Weekly Seeds: By the Gate

Sunday, April 30, 2023
Fourth Sunday of Easter| Year A

Focus Theme:
By the Gate

Focus Prayer:
God our Shepherd, lead us into abundant life. Amen.

Focus Reading:
John 10:1-10
10 “Very truly, I tell you, anyone who does not enter the sheepfold by the gate but climbs in by another way is a thief and a bandit. 2 The one who enters by the gate is the shepherd of the sheep. 3 The gatekeeper opens the gate for him, and the sheep hear his voice. He calls his own sheep by name and leads them out. 4 When he has brought out all his own, he goes ahead of them, and the sheep follow him because they know his voice. 5 They will not follow a stranger, but they will run from him because they do not know the voice of strangers.” 6 Jesus used this figure of speech with them, but they did not understand what he was saying to them.
7 So again Jesus said to them, “Very truly, I tell you, I am the gate for the sheep. 8 All who came before me are thieves and bandits; but the sheep did not listen to them. 9 I am the gate. Whoever enters by me will be saved, and will come in and go out and find pasture. 10 The thief comes only to steal and kill and destroy. I came that they may have life, and have it abundantly.

All readings for this Sunday:
Acts 2:42-47 • Psalm 23 • 1 Peter 2:19-25 • John 10:1-10

Focus Questions:
Are you led by God?
Do you resonate with God as shepherd, gate or gatekeeper?
How do these metaphorical roles influence your perspective on the Holy One?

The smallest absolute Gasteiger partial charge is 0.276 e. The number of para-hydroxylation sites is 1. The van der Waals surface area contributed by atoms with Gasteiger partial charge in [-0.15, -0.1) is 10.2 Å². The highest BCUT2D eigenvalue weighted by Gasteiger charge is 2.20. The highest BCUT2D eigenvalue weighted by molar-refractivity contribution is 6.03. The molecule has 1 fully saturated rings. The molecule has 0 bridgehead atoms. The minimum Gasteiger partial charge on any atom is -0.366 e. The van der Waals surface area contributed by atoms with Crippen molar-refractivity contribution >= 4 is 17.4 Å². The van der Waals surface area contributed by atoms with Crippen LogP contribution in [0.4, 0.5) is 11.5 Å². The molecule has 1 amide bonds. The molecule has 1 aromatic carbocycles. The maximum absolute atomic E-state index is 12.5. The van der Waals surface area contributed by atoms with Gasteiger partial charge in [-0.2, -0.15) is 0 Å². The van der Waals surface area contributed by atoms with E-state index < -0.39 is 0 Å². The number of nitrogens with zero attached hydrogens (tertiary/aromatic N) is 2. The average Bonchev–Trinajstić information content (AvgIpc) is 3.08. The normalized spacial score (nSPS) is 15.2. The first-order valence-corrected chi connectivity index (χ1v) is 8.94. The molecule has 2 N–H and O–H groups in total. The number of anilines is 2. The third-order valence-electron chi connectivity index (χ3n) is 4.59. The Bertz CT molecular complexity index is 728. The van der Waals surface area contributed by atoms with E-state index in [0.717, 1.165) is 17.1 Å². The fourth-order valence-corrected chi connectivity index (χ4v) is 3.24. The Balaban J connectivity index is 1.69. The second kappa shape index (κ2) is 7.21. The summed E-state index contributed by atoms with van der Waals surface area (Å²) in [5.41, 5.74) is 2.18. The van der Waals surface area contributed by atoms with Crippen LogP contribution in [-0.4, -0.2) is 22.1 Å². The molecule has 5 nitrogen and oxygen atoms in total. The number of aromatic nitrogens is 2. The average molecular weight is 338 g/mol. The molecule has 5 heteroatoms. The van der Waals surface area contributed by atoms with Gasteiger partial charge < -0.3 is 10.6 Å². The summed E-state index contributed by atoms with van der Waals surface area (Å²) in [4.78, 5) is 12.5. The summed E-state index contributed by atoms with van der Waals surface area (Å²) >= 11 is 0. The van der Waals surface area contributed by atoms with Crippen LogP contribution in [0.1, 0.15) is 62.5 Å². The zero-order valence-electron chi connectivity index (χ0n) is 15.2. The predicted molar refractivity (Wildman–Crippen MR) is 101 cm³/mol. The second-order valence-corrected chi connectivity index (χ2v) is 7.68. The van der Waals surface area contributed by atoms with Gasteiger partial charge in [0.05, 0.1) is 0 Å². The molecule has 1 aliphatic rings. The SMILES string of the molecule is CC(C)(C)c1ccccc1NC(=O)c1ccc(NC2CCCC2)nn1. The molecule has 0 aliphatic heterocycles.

How do they impact your role as a disciple?
What thieves and bandits threaten abundant life in your life and/or your community?

By Cheryl A. Lindsay

As we enter this passage, it is clear that a conversation has already begun and we arrive at a significant point. Jesus is explaining who he is using the metaphor of the shepherd in a Johannine style parable. This passage alone omits his conversation partners; and therefore, it raises questions about subject and object. Jesus clearly seeks to distinguish himself from the “thieves and the bandits.” Who are they? When he talks about the “voice of strangers” is that limited to those thieves and bandits or are there other strangers at work in this parable?

Typically, in reading a parable, we restrict the lesson to what’s contained within the brief story. If it’s not mentioned, it’s not important or relevant. A parable is not a complete story and there will be gaps and holes; they are not meant to be explored. Yet, this passage provides no context to the telling of the parable and limits our ability to understand its meaning. Skimming the passages before it begins, helps us understand the point Jesus makes.

Jesus had healed a man born blind. The assumption was that this man was born into sin. His blindness could not just be a condition, it had to be a judgment either against him or his parents. When Jesus heals him, religious leaders question the man about Jesus, and they engage in a spirited discourse over the legitimacy of Jesus and his healing of the formerly blind man.
“30 The man answered, ‘Here is an astonishing thing! You do not know where he comes from, and yet he opened my eyes. 31 We know that God does not listen to sinners, but he does listen to one who worships him and obeys his will. 32 Never since the world began has it been heard that anyone opened the eyes of a person born blind. 33 If this man were not from God, he could do nothing.’” (John 9:30–33)
Offended by the healed man’s defense of Jesus, the religious leaders drive him out, but Jesus encounters the healed man again who becomes his disciple. The religious leaders overhear their conversation and enter into it: